t’s a summer sound to be treasured.
On a swath of former pasture, at the corner of Hope Road and Expectation Avenue -- you know them better as Benedict and Crane -- summer dreams are being chased and played out this week for an orchestra of talented teen girls who in younger years desired to do more than simply be taken out to the ol’ ball game.
You can buy them peanuts and Crackerjacks some other day. These kids wanted to play, and some of the best in the nation are on display at the Gerald S. Doyle Sr. Softball Complex, as the city and Berkshire Force team serve as hosts for this year’s Babe Ruth 16-U Softball World Series.
The local team, said Force coach Jim Clary, a 1985 Taconic High graduate and city native, is young, strong of will, focused and ready to go. So, too, are the other 14 teams involved. Clary’s oldest daughter, Shelby, played in the city softball league and is now a member of the Mass. College squad. Youngest daughter, Brianna, plays city ball and is part of the Berkshire Force U-12 program. Mitch, meanwhile, just graduated from Taconic and is taking his baseball talents to Fitchburgh State, where he hopes to play.
It’s a sports family, a close family, and a storyline no doubt on the resume of many of the tournament players. By extension, Clary’s team is also tight.
"We’re also a close group," said Clary about the Force.
It is no small leap of faith, this decision by a young girl to move from an excited bleacher patron to a responsible participant on the diamond. But it is no small leap of faith when Dad snugly fits a tiny ball cap on the head of his infant daughter and tosses a small fielder’s mitt into the crib for good measure.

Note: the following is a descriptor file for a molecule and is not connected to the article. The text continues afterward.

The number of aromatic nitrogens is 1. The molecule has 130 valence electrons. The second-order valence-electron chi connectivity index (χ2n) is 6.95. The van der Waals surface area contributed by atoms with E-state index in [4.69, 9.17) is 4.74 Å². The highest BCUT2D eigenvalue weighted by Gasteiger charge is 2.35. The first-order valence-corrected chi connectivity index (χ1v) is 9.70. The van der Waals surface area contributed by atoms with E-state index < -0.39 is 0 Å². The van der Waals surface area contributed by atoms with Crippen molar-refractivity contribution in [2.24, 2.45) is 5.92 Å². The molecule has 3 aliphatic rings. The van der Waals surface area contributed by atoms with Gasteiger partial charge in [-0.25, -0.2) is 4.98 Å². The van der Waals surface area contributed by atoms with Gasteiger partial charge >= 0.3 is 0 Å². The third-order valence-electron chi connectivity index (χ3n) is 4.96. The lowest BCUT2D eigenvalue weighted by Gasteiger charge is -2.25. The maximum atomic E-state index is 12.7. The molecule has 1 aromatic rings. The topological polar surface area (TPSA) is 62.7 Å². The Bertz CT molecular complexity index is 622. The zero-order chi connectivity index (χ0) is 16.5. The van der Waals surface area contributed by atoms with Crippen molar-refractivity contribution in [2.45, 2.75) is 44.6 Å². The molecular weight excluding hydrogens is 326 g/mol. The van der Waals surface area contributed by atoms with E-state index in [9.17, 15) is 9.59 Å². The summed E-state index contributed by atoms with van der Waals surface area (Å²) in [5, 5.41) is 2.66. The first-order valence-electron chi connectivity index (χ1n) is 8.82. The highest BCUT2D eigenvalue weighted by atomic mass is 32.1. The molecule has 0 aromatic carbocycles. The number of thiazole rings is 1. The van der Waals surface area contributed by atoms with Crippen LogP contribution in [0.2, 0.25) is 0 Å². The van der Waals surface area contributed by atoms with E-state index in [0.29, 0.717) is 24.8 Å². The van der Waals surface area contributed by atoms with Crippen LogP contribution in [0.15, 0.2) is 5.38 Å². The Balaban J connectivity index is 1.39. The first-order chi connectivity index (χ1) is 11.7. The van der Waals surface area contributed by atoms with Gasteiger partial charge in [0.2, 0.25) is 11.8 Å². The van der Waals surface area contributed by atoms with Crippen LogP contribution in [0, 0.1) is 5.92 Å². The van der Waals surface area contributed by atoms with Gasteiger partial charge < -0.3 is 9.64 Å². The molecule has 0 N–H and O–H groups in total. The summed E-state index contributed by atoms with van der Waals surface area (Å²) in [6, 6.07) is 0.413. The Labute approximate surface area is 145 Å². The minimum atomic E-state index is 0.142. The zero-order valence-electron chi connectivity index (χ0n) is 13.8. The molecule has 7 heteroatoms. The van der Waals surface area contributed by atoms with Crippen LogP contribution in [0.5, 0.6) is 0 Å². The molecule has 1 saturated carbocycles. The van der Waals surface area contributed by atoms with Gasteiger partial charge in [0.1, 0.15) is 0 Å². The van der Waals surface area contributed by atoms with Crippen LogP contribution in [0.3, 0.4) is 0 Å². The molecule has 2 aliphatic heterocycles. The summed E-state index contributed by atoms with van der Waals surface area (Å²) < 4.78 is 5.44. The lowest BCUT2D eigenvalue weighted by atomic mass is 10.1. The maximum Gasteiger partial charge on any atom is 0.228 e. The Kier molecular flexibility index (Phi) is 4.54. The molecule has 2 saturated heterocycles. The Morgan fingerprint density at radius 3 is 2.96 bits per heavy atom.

That first Red Sox Pedroia jersey she wore, the one that hung down below her knees, was a great measuring stick for growth. The year that same jersey only fell just below her hips was how Dad knew it was time for another glove. The girl was growing.
So, who knows the story of each and every one of these girls in the tournament? I don’t, but it’s safe to say that the route along that softball road tightened that father-daughter bond in many cases. And now a trip to Pittsfield will be etched in the memories of these players and their families for years to come. They arrive from leagues of their own and now are part of a tournament of their own.
There’s no crying in softball, Clary said. "If a kid makes an error, then we just tell them to keep their head up and that a teammate will make a play and pick them up."
No tears, no fears. Those are good life lessons. I think adults refer to it as perspective. Clary added that his team has embraced its roles as host and ambassadors of the game.
"Oh, absolutely," the coach declared.
A team will emerge as champion on Monday. But truly, they are all champions. Sliding hard into second base, hitting the cutoff player correctly, striking out and heading back to the bench with head held high. That’s a champion, and that’s what these kids all bring to the table.
Girls didn’t always have this opportunity. They do know, and it’s a wonderful thing to observe.
Brian Sullivan can be reached at firstname.lastname@example.org.